By Richard Curtis
Today was one of the worst days of your writing career.
It began when the postman brought you an advance copy of your historical saga, an original paperback, and you started thumbing through it. To your dismay you discovered that over ten thousand words of text had been cut from your manuscript, and a number of sexy scenes modified if not downright bowdlerized. Your contract did give your publisher the right to make editorial changes, but you never dreamed they would go so far. You called your editor and were told the cuts were necessitated by pricing considerations, and the desexing had been performed to make the book more acceptable in certain markets.
No sooner had you recovered from that shock than you received a second in the form of galleys of a novel messengered to you by a packager you work for. The packager had engaged you as a writer-for-hire to write one of a series of novels it had created. Although the series is copyrighted in the packager's name, you'd insisted that your byline appear on your book. At the time you negotiated the contract, you thought that was a smart move. But when you started to review the galleys, you immediately realized that every sentence of your original text had been rewritten by the packager. Outraged, you phoned your packager, who informed you that as his company owns the copyright to your book, he could do anything he wanted to it.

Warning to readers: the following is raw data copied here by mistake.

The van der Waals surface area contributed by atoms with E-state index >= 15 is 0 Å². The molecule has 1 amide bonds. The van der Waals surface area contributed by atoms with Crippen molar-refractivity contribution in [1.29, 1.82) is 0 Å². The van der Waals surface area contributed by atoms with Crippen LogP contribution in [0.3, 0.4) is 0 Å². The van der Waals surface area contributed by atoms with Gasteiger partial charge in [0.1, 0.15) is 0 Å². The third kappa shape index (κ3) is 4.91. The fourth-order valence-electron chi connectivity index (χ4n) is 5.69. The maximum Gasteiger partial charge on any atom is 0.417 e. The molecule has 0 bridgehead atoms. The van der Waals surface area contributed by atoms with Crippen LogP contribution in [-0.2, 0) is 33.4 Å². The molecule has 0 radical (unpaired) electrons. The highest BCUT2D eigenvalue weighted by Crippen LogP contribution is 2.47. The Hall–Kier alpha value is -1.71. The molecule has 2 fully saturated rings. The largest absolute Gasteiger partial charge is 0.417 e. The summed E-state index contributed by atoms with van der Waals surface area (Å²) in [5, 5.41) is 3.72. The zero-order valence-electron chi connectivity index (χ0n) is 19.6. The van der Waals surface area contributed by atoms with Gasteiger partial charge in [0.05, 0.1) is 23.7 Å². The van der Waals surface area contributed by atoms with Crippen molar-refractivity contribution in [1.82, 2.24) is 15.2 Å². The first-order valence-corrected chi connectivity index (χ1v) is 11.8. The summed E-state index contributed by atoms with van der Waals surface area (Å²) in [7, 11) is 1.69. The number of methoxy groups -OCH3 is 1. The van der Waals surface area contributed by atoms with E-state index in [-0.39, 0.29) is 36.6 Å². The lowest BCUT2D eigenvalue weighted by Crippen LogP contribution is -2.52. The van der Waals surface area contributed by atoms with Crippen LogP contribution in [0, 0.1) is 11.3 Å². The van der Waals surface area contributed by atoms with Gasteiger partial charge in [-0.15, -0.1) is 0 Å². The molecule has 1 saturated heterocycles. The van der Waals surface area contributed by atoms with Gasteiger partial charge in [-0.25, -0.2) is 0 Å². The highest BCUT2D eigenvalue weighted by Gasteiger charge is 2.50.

As if these two horror stories weren't bad enough, you suffered the final insult when you attended a screening of the film made from a spy thriller you'd written several years earlier. You were, of course, not so naive as to believe the adaptation would be absolutely faithful to your story, but you were scarcely prepared for the monstrous perversion portrayed on the big screen that evening. Except for the basic premise, the producer had thrown out every idea, every tasteful scene, every line of dialogue in your book. Surrounded by friends and family, you slunk out of the screening room humiliated to the very core of your being. In a black rage, you phoned your lawyer. "Do you handle criminal cases?" you asked him.